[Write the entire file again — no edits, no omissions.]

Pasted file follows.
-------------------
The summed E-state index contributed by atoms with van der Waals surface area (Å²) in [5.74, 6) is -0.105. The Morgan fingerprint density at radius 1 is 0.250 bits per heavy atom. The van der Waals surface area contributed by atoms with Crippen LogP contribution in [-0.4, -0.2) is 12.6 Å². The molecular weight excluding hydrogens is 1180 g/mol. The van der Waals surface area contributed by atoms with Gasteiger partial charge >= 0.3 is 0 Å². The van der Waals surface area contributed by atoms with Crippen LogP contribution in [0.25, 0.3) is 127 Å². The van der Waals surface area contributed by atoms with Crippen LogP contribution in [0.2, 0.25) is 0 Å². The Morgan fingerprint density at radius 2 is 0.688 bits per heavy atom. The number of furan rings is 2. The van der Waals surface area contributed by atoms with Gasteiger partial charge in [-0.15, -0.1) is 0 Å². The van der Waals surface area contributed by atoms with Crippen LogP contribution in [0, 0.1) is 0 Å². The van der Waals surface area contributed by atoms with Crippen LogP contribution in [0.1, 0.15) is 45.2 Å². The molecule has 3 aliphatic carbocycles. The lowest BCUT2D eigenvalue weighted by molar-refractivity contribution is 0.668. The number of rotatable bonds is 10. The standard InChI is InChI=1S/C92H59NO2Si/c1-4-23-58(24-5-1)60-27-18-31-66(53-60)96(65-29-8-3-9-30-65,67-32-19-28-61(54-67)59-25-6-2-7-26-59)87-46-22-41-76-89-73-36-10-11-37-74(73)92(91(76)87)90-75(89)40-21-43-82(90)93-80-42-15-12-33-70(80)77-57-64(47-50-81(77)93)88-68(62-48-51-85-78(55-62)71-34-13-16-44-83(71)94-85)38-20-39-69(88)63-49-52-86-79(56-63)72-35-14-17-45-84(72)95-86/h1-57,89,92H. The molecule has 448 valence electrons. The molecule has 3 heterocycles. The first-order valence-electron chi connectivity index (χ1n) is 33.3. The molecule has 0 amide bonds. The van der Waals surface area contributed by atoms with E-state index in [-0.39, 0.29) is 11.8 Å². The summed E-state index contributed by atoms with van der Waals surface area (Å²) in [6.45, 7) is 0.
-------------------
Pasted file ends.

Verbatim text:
The summed E-state index contributed by atoms with van der Waals surface area (Å²) in [5.74, 6) is -0.105. The Morgan fingerprint density at radius 1 is 0.250 bits per heavy atom. The van der Waals surface area contributed by atoms with Crippen LogP contribution in [-0.4, -0.2) is 12.6 Å². The molecular weight excluding hydrogens is 1180 g/mol. The van der Waals surface area contributed by atoms with Gasteiger partial charge >= 0.3 is 0 Å². The van der Waals surface area contributed by atoms with Crippen LogP contribution in [0.25, 0.3) is 127 Å². The van der Waals surface area contributed by atoms with Crippen LogP contribution in [0.2, 0.25) is 0 Å². The Morgan fingerprint density at radius 2 is 0.688 bits per heavy atom. The number of furan rings is 2. The van der Waals surface area contributed by atoms with Gasteiger partial charge in [-0.15, -0.1) is 0 Å². The van der Waals surface area contributed by atoms with Crippen LogP contribution in [0, 0.1) is 0 Å². The van der Waals surface area contributed by atoms with Crippen LogP contribution in [0.1, 0.15) is 45.2 Å². The molecule has 3 aliphatic carbocycles. The lowest BCUT2D eigenvalue weighted by molar-refractivity contribution is 0.668. The number of rotatable bonds is 10. The standard InChI is InChI=1S/C92H59NO2Si/c1-4-23-58(24-5-1)60-27-18-31-66(53-60)96(65-29-8-3-9-30-65,67-32-19-28-61(54-67)59-25-6-2-7-26-59)87-46-22-41-76-89-73-36-10-11-37-74(73)92(91(76)87)90-75(89)40-21-43-82(90)93-80-42-15-12-33-70(80)77-57-64(47-50-81(77)93)88-68(62-48-51-85-78(55-62)71-34-13-16-44-83(71)94-85)38-20-39-69(88)63-49-52-86-79(56-63)72-35-14-17-45-84(72)95-86/h1-57,89,92H. The molecule has 448 valence electrons. The molecule has 3 heterocycles. The first-order valence-electron chi connectivity index (χ1n) is 33.3. The molecule has 0 amide bonds. The van der Waals surface area contributed by atoms with E-state index in [-0.39, 0.29) is 11.8 Å². The summed E-state index contributed by atoms with van der Waals surface area (Å²) in [6.45, 7) is 0.